## 8 vs 16 Bit Images

It’s important to note that this image is an 8 bit image. This means that all values in the raster are stored within a range of 0:255. This differs from a 16-bit image, in which values can be stored within a range of 0:65,535.

In these lessons, you will work with 8-bit images. For 8-bit images, the brightest whites will be at or close to 255. The darkest values in each band will be closer to 0.

### Import A Specific Band

You can plot a single band of your choice using numpy indexing. naip_csf[1] will access just the second band - which is the green band when using NAIP data.

# Plot band 2 - green
fig, ax = plt.subplots()
ax.imshow(naip_csf[1], cmap='Greys')
ax.set(title="RGB Imagery - Band 2 - Green\nCold Springs Fire Scar",
xticks=[], yticks=[])
plt.show()



## Rasters and Numpy Arrays - A Review

Remember that when you import a raster dataset into Python, the data are converted to a numpy array. A numpy array has no inherent spatial information attached to it and is just a matrix of values. This makes processing the data fast.

The spatial information for the raster is stored in a .meta attribute. This metadata allows you to export the data as a geotiff or other spatial format.

### Plot Raster Band Images

Next plot each band in the raster. This is another intermediate step (like plotting histograms) that you might want to do when you first explore and open your data. You will not need this for your homework but you might want to do it to explore other data that you use in your career. Earthpy contains a plot_bands() function that allows you to quickly plot each band individually.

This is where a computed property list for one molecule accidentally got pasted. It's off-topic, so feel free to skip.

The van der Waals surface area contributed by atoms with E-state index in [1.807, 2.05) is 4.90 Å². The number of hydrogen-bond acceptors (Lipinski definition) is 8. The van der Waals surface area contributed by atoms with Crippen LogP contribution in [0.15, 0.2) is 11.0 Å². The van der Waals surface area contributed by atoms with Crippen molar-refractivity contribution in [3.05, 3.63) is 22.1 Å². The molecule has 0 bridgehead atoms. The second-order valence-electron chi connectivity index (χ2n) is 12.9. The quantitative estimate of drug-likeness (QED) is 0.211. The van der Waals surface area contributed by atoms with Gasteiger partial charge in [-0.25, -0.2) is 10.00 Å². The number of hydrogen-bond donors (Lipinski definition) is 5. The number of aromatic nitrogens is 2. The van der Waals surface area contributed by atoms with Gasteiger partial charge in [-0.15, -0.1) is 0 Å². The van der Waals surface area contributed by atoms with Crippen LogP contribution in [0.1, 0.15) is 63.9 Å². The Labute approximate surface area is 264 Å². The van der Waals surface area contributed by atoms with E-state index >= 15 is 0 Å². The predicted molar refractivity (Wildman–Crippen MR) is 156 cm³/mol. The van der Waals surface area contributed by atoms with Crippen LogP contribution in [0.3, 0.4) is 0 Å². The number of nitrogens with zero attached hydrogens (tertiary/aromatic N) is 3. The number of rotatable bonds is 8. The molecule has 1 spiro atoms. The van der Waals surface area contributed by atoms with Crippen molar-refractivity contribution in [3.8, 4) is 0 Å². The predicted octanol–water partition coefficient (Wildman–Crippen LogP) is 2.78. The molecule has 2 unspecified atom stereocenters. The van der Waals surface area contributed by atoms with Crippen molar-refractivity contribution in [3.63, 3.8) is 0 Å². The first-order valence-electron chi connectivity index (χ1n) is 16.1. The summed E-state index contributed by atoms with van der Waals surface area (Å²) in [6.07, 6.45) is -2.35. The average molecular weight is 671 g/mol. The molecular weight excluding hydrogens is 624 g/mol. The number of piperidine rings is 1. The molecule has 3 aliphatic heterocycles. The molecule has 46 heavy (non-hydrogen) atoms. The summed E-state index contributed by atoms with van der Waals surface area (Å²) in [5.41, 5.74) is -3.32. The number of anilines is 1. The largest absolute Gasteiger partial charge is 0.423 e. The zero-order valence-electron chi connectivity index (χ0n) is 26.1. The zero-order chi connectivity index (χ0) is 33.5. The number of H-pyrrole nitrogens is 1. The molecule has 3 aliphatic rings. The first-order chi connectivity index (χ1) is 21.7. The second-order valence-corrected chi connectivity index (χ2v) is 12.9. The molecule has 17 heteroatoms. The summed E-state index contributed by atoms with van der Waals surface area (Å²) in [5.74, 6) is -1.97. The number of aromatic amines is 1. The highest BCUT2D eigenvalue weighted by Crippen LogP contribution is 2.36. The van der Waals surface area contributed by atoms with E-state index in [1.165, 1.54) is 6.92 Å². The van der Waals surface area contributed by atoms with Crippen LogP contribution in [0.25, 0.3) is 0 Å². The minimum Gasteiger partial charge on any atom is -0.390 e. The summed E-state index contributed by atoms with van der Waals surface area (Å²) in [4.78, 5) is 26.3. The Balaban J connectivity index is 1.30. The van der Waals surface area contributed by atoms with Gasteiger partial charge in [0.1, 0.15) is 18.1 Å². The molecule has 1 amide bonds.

Similar to plotting a single band, in each band “color”, the brightest pixels are lighter in color or white representing a stronger reflectance for that color on that pixel. The darkest pixels are darker to black in color representing less reflectance of that color in that pixel.

#### Plot Bands Using Earthpy

You can use the earthpy package to plot a single or all bands in your array. To use earthpy call:

es.plot_bands()

plot_bands() takes the following arguments:

• title: A single title for one band or a list of x titles for x bands in your array
• figsize: a tutple of 2 values representing the x and y dimensions of the image.
• cmap: the colormap that you’d like to use to plot the raster. Default is greyscale
• cols: if you are plotting more than one band you can specify the number of columns in the grid that you’d like to plot.
titles = ["Red Band", "Green Band", "Blue Band", "Near Infrared (NIR) Band"]

# plot all bands using the earthpy function
es.plot_bands(naip_csf,
title=titles,
figsize=(12, 5),
cols=2)


## Optional - How The plot_bands Function is Built